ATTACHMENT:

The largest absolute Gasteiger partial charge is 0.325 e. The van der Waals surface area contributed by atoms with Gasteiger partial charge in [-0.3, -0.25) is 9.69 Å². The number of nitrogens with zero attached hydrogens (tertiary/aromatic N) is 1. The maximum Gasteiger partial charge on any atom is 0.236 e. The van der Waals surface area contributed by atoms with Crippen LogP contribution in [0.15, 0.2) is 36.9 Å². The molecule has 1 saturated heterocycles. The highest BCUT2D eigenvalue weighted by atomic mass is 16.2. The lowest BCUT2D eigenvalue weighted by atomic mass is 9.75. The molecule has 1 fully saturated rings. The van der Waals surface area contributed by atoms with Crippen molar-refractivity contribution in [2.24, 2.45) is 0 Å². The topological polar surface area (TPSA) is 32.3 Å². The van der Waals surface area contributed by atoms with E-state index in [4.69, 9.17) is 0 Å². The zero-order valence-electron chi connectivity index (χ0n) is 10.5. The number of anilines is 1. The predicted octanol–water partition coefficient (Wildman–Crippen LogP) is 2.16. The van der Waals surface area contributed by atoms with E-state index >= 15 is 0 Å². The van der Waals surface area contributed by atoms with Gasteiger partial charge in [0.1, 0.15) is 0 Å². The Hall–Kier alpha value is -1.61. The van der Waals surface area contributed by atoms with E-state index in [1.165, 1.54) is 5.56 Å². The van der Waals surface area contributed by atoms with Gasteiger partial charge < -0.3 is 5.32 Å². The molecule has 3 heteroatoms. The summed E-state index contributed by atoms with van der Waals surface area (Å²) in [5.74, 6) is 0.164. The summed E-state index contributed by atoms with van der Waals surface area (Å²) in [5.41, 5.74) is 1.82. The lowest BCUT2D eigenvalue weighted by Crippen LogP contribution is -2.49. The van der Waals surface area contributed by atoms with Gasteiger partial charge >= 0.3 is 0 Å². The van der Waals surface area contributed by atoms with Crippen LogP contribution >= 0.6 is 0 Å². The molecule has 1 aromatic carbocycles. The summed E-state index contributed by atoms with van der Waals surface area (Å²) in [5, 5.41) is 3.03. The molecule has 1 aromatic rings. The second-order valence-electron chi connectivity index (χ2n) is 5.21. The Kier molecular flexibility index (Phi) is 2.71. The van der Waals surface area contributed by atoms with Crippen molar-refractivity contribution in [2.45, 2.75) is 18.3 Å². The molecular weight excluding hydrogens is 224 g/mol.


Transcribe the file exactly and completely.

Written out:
The largest absolute Gasteiger partial charge is 0.325 e. The van der Waals surface area contributed by atoms with Gasteiger partial charge in [-0.3, -0.25) is 9.69 Å². The number of nitrogens with zero attached hydrogens (tertiary/aromatic N) is 1. The maximum Gasteiger partial charge on any atom is 0.236 e. The van der Waals surface area contributed by atoms with Crippen LogP contribution in [0.15, 0.2) is 36.9 Å². The molecule has 1 saturated heterocycles. The highest BCUT2D eigenvalue weighted by atomic mass is 16.2. The lowest BCUT2D eigenvalue weighted by atomic mass is 9.75. The molecule has 1 fully saturated rings. The van der Waals surface area contributed by atoms with Crippen molar-refractivity contribution in [2.24, 2.45) is 0 Å². The topological polar surface area (TPSA) is 32.3 Å². The van der Waals surface area contributed by atoms with E-state index in [4.69, 9.17) is 0 Å². The zero-order valence-electron chi connectivity index (χ0n) is 10.5. The number of anilines is 1. The predicted octanol–water partition coefficient (Wildman–Crippen LogP) is 2.16. The van der Waals surface area contributed by atoms with E-state index >= 15 is 0 Å². The van der Waals surface area contributed by atoms with Gasteiger partial charge in [0.1, 0.15) is 0 Å². The Hall–Kier alpha value is -1.61. The van der Waals surface area contributed by atoms with E-state index in [1.165, 1.54) is 5.56 Å². The van der Waals surface area contributed by atoms with Gasteiger partial charge < -0.3 is 5.32 Å². The molecule has 3 heteroatoms. The summed E-state index contributed by atoms with van der Waals surface area (Å²) in [5.74, 6) is 0.164. The summed E-state index contributed by atoms with van der Waals surface area (Å²) in [5.41, 5.74) is 1.82. The lowest BCUT2D eigenvalue weighted by Crippen LogP contribution is -2.49. The van der Waals surface area contributed by atoms with Gasteiger partial charge >= 0.3 is 0 Å². The van der Waals surface area contributed by atoms with Crippen LogP contribution >= 0.6 is 0 Å². The molecule has 1 aromatic carbocycles. The summed E-state index contributed by atoms with van der Waals surface area (Å²) in [5, 5.41) is 3.03. The molecule has 1 aromatic rings. The second-order valence-electron chi connectivity index (χ2n) is 5.21. The Kier molecular flexibility index (Phi) is 2.71. The van der Waals surface area contributed by atoms with Crippen molar-refractivity contribution in [2.45, 2.75) is 18.3 Å². The molecular weight excluding hydrogens is 224 g/mol.